What is quantitative easing for the people?

Jeremy Corbyn wants to boost the economy by printing money for infrastructure

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What is QE for the people? Jeremy Corbyn

Labour leadership hopeful Jeremy Corbyn has a controversial plan to boost the economy by printing money to pay for infrastructure. Would it work? Simon Wilson investigates.

What is the 'people's QE'?

It's a plan for the next Labour government to reactivate the Bank of England's (BoE) electronic printing presses (which pumped £375bn into the UK between 2009 and 2012 via quantitative easing, or QE) and boost the economy by creating money to invest in infrastructure. It's part of what the likely next Labour leader, Jeremy Corbyn, sees as a necessary "rebalancing away from finance towards the high-growth, sustainable sectors of the future".

In his campaign presentation on the economy a few weeks ago, Corbyn suggested giving the BoE "a new mandate to upgrade our economy to invest in new large-scale housing, energy, transport and digital projects: QE for people instead of banks". The plan is based on proposals from Corbyn's main economic adviser, tax campaigner Richard Murphy.

It would involve setting up a new national investment bank, which would issue debt that the BoE would buy using printed money. Other bodies, such as a green investment bank, local authorities, health trusts and similar agencies, would also create and issue debt in a similar manner.

Who's in favour?

The Financial Times' Matthew C Klein has written a blog arguing, with caveats, that the core idea is sound. Klein argues that to date QE hasn't proved inflationary, and that even the BoE admits most of the benefits have accrued to the wealthy, rather than wider society.

"People's QE" – which some object to because it amounts to the government using the central bank to finance its spending – would do nothing to undermine central bank independence, as this independence is just a polite fiction.

So why hasn't it been tried before?

Murphy suggests that this form of QE is only now being considered because "money has only recently been properly understood for the first time". He seems to believe that advances made in the subfield of economics known as "modern monetary theory" (MMT) make people's QE feasible. (Crudely, adherents of MMT hold that governments with the power to issue their own currencies will always be solvent, and that inflation is caused primarily by resource constraints, rather than monetary growth.)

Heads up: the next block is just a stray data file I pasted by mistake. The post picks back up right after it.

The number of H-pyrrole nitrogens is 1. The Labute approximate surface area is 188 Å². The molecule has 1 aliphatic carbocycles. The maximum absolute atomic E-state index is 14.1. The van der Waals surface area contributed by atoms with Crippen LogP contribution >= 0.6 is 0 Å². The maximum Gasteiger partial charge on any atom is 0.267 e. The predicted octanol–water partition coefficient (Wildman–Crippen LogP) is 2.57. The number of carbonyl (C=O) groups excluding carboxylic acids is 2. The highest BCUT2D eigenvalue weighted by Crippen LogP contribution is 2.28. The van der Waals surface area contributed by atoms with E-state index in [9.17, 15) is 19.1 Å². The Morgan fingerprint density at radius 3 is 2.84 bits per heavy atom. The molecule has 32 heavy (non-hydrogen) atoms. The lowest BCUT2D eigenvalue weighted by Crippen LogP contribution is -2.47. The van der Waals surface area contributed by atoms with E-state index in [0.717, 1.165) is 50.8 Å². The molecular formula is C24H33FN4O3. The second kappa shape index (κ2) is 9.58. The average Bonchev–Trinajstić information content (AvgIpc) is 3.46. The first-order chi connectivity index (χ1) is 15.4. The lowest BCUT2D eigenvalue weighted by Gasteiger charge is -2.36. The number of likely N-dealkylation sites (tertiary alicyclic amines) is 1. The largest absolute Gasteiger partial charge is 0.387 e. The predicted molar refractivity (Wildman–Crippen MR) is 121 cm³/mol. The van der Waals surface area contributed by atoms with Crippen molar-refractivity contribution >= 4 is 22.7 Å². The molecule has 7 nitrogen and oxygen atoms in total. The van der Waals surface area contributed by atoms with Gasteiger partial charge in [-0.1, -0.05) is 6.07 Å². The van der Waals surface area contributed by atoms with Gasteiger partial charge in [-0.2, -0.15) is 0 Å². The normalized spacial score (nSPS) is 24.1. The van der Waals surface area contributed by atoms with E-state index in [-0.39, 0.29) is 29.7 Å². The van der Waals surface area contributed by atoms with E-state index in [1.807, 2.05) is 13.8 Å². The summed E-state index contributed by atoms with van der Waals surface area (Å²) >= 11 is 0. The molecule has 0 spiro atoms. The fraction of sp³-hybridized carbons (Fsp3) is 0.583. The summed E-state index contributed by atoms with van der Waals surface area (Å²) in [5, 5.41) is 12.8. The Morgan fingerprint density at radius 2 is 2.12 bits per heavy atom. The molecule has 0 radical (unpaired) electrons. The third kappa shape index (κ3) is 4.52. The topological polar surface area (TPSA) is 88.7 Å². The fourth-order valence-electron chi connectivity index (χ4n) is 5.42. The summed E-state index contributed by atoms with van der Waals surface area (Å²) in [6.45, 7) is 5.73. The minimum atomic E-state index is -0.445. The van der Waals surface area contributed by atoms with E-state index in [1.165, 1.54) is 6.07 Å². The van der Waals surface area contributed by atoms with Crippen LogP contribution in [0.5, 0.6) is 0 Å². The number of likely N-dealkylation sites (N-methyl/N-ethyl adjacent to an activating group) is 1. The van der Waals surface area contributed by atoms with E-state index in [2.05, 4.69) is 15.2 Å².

By contrast, most other economists, commentators and politicians – Labour and Conservative – view people's QE as having obviously dangerous inflationary consequences.

Why is that?

It would fatally compromise the BoE's standing on global credit markets. As Robert Peston put it in his BBC blog, "the lore of central banks – which, rightly or wrongly is almost universally accepted by investors – says that central banks should only look at whether there is too much or too little money in the economy... and not at narrower questions, such as whether there are enough roads or houses being built in Britain".

If markets believe the BoE is no longer exercising judicious restraint in its creation of new money, and is instead the de-facto vehicle for funding politically popular projects, sterling would weaken and inflation rise.

By how much?

That's impossible to say. But even if we are not talking about Weimar Germany, there is little doubt that investors would conclude that the risk of investing in sterling and the UK had grown.

The cost of finance would rise along with inflation, with the perverse result that Corbyn's aim of boosting infrastructure investment would be harder to achieve. As Peston concludes, the people's QE only makes sense if you disregard significant macro-risks and believe that a state investment bank would make viable investments overlooked by the private sector.

As ex-BoE economist Tony Yates puts it, less temperately: "Any attempt to hijack the printing presses for general deficit financing... will wreck monetary policy". That's because "the next time the government fancies winning an election by promising grand public works schemes, it will be expected that the BoE will print money to finance that" – leading to an inflationary spiral. "Corbyn's QE is the first step along the road to undermining the social usefulness of money."

Could "QE for the people" actually work?

Yes


- QE since 2009 has not so far proved inflationary in the UK or other nations that have tried it. QE for the people wouldn't either.

- Corbynomics isn't just about QE. Higher taxes might hold inflation in check, as might disinflation in the euro area.

- The pace of investment could be adjusted according to the condition of the economy as needed.

No

- Corbyn's idea is illegal under EU law, because it risks runaway inflation, debauching the currency, and crashing the economy.

- If the government wants to spend more on infrastructure, it can do so by issuing debt in the normal way. QE is not necessary.

- "QE for the people" is just populist sloganising, built on false premises about the nature, purpose and impact of "ordinary" QE.

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